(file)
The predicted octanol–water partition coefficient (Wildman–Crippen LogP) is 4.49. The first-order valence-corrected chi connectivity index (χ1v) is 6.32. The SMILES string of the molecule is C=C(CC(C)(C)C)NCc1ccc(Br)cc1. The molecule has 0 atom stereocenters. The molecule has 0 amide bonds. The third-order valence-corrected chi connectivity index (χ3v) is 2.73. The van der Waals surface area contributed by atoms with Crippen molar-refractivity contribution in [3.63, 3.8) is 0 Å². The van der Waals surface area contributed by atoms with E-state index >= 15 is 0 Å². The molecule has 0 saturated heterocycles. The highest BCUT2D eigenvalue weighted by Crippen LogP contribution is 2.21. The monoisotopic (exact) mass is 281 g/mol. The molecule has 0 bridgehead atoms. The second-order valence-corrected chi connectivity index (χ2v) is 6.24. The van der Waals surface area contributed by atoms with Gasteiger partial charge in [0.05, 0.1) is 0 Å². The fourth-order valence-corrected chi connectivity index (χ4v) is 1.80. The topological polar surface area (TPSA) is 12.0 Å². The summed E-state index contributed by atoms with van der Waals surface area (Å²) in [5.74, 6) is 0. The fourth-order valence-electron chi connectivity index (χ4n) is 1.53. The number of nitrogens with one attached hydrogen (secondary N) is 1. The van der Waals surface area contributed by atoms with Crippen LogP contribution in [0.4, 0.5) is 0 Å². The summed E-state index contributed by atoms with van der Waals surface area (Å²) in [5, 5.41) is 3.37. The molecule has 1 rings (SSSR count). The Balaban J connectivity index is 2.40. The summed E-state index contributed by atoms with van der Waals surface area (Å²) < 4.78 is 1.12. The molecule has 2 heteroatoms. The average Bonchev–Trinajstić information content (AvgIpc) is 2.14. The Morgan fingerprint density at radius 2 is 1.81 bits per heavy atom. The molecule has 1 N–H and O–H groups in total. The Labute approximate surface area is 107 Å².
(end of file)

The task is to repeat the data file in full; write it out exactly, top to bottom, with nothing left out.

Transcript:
The predicted octanol–water partition coefficient (Wildman–Crippen LogP) is 4.49. The first-order valence-corrected chi connectivity index (χ1v) is 6.32. The SMILES string of the molecule is C=C(CC(C)(C)C)NCc1ccc(Br)cc1. The molecule has 0 atom stereocenters. The molecule has 0 amide bonds. The third-order valence-corrected chi connectivity index (χ3v) is 2.73. The van der Waals surface area contributed by atoms with Crippen molar-refractivity contribution in [3.63, 3.8) is 0 Å². The van der Waals surface area contributed by atoms with E-state index >= 15 is 0 Å². The molecule has 0 saturated heterocycles. The highest BCUT2D eigenvalue weighted by Crippen LogP contribution is 2.21. The monoisotopic (exact) mass is 281 g/mol. The molecule has 0 bridgehead atoms. The second-order valence-corrected chi connectivity index (χ2v) is 6.24. The van der Waals surface area contributed by atoms with Gasteiger partial charge in [0.05, 0.1) is 0 Å². The fourth-order valence-corrected chi connectivity index (χ4v) is 1.80. The topological polar surface area (TPSA) is 12.0 Å². The summed E-state index contributed by atoms with van der Waals surface area (Å²) in [5.74, 6) is 0. The fourth-order valence-electron chi connectivity index (χ4n) is 1.53. The number of nitrogens with one attached hydrogen (secondary N) is 1. The van der Waals surface area contributed by atoms with Crippen LogP contribution in [0.4, 0.5) is 0 Å². The summed E-state index contributed by atoms with van der Waals surface area (Å²) in [5, 5.41) is 3.37. The molecule has 1 rings (SSSR count). The Balaban J connectivity index is 2.40. The summed E-state index contributed by atoms with van der Waals surface area (Å²) < 4.78 is 1.12. The molecule has 2 heteroatoms. The average Bonchev–Trinajstić information content (AvgIpc) is 2.14. The Morgan fingerprint density at radius 2 is 1.81 bits per heavy atom. The molecule has 1 N–H and O–H groups in total. The Labute approximate surface area is 107 Å².